The Push for U.S. Fuel Exports<p>As vice president, Biden was part of an administration that pushed hard for global climate action while also promoting U.S. oil and gas exports to its allies and trading partners. As fracking boomed, Obama ended a 40-year ban on crude oil exports. In Europe, LNG was touted both as an alternative to coal and as strategic competition with Russian pipelines.</p><p>That much, at least, continued with President Trump. Under Energy Secretary Rick Perry, the agency referred to liquified U.S. hydrocarbons as "<a href="https://www.nytimes.com/2019/05/29/us/freedom-gas-energy-department.html" target="_blank">freedom gas</a>."</p><p>Mr. Trump has also championed the interests of coal, oil, and gas while denigrating the findings of government climate scientists. He rejected the Paris accord as unfair to the U.S. and detrimental to its economy, but has offered no alternative path to emissions cuts. </p><p>Still, Trump's foreign policy has not always served the LNG industry: Tariffs on foreign steel drove up pipeline costs, and a trade war with China stayed the hand of Chinese LNG importers wary of reliance on U.S. suppliers. </p><p>Even his regulatory rollbacks could be a double-edged sword. By relaxing curbs last month on methane leaks, the U.S. has ceded ground to European regulators who are drafting emissions standards that LNG producers are watching closely. "That's a precursor of fights that will be fought in all the rest of the developed world," says Mr. Hutchison. </p><p>Indeed, some oil-and-gas exporters had urged the Trump administration not to abandon the tougher rules, since they undercut their claim to offer a cleaner-burning way of producing heat and electricity. "U.S. LNG is not going to be able to compete in a world that's focused on methane emissions and intensity," says Erin Blanton, a senior research scholar at the Center on Global Energy Policy at Columbia University. </p>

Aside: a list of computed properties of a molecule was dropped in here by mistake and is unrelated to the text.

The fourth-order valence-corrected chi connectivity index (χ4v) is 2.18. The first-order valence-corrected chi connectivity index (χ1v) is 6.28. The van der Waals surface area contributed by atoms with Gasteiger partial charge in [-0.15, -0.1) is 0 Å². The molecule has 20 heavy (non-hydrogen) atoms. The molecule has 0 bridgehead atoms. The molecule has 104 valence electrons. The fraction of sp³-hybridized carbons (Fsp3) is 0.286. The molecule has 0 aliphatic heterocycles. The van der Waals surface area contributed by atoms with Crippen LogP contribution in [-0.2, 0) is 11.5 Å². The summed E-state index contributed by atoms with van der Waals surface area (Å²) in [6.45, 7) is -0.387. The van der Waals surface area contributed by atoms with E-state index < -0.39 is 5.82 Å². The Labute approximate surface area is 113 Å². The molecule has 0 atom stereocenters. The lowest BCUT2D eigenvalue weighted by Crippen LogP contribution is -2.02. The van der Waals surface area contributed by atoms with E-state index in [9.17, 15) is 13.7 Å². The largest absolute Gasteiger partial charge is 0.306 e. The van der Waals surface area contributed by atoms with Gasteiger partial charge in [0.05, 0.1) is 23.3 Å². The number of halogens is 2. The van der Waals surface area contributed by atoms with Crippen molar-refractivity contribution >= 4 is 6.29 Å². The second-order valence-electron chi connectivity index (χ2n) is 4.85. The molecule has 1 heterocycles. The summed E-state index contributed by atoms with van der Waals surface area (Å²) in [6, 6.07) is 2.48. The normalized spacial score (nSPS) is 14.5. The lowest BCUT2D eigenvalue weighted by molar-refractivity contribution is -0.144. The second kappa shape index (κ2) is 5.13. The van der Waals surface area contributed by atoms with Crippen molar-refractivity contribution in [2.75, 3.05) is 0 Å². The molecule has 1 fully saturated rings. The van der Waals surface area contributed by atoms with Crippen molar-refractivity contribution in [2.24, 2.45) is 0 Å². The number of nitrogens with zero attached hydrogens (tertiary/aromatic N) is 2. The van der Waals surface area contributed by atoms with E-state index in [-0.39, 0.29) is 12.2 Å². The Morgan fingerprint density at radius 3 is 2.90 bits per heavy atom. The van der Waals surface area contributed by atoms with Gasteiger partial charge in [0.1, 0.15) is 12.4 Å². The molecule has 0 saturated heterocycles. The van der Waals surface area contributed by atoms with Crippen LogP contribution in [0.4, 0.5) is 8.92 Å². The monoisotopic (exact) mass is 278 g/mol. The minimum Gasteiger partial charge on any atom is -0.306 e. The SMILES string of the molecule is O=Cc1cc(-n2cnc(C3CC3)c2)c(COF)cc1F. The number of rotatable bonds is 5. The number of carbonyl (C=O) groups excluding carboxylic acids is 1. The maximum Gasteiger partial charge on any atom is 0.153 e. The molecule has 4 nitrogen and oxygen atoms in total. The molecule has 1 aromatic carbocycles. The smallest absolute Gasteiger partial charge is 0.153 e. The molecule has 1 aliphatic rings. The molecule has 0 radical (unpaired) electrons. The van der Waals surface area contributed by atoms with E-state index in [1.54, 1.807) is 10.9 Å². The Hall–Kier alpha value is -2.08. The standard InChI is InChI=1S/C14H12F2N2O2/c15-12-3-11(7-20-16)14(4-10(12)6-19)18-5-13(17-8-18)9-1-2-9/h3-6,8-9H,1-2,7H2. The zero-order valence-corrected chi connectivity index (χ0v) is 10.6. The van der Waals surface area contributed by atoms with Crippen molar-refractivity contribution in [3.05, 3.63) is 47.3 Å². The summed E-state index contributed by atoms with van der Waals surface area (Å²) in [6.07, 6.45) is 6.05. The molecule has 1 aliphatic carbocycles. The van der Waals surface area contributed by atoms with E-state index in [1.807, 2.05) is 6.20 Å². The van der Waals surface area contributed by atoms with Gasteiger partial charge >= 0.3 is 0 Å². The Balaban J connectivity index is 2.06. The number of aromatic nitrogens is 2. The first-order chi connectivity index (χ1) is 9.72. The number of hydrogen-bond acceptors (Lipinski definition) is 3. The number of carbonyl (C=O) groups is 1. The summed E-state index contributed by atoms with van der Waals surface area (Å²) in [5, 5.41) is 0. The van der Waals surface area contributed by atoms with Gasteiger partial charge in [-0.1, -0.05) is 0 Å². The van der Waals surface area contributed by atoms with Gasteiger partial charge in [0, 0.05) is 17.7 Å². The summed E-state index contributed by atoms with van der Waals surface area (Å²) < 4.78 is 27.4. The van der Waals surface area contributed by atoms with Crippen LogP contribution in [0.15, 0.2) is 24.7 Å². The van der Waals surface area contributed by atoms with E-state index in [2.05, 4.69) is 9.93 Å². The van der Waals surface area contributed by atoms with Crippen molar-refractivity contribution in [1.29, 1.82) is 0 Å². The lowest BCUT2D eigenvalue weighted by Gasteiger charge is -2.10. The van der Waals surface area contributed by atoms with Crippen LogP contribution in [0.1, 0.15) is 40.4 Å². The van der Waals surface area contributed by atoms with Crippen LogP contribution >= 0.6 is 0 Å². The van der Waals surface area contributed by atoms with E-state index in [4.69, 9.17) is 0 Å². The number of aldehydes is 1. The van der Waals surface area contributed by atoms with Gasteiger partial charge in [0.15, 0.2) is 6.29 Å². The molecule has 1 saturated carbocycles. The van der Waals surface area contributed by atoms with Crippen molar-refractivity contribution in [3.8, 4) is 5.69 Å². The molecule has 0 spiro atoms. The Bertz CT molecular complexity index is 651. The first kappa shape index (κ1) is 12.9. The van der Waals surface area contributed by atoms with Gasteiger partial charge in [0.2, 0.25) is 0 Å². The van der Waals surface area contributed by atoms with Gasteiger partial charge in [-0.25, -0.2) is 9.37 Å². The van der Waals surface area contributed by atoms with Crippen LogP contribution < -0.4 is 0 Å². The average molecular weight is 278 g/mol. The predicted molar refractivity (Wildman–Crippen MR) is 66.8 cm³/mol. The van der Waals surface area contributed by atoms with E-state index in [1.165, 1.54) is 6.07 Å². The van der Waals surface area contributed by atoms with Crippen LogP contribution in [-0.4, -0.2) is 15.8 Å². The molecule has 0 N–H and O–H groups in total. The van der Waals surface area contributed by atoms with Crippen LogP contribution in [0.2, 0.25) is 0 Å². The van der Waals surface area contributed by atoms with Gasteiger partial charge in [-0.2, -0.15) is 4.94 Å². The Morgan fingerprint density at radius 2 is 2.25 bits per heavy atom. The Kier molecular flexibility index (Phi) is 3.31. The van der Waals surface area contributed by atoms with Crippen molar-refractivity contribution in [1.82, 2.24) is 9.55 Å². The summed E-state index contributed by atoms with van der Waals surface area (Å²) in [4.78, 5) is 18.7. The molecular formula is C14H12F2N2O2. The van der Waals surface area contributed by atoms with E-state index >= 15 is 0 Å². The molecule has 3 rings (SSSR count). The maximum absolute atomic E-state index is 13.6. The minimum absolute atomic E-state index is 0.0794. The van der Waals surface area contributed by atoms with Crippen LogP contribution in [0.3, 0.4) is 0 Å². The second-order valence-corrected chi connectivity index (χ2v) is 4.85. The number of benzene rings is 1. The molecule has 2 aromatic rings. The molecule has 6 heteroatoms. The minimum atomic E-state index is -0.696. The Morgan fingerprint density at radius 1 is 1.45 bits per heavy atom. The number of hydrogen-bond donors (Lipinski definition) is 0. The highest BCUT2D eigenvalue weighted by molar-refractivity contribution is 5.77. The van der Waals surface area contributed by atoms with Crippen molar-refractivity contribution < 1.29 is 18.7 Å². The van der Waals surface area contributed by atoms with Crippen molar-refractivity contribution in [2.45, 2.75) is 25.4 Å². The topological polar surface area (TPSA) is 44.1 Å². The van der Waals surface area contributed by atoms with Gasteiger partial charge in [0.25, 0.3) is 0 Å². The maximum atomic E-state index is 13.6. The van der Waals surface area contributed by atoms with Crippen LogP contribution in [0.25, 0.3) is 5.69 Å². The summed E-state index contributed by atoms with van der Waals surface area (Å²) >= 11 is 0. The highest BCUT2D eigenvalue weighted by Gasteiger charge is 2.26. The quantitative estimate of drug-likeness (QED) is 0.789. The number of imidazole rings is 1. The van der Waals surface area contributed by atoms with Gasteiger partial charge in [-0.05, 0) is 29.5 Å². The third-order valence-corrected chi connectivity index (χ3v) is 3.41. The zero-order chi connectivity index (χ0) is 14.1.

Stepping on the Gas<p>In July, the Department of Energy issued an export license to Jordan Cove's developer, Canada's Pembina Pipeline Corp. In a statement, Energy Secretary Dan Brouillette said the project would provide "reliable, affordable, and cleaner-burning natural gas to our allies around the world."</p><p>As a West Coast terminal, Jordan Cove offers a faster route to Asia where its capacity of 7.8 million tons of LNG a year could serve to heat more than 15 million homes. At its peak, its construction would also create 6,000 jobs, the company says, in a stagnant corner of Oregon.</p><p>But the project still lacks multiple local and state permits, and its biggest asset – a Pacific port – has become its biggest handicap, says Ms. Blanton. "They are putting infrastructure in a state where there's no political support for the pipeline or the terminal, unlike in Louisiana or Texas," she says. </p><p>Ms. Brown, the environmental lawyer, says she wants to see Jordan Cove buried, not just mothballed until natural gas prices recover. But she knows that it's only one among many LNG projects and that others will likely get built, even if Biden is elected in November, despite growing evidence of the harm caused by methane emissions. </p>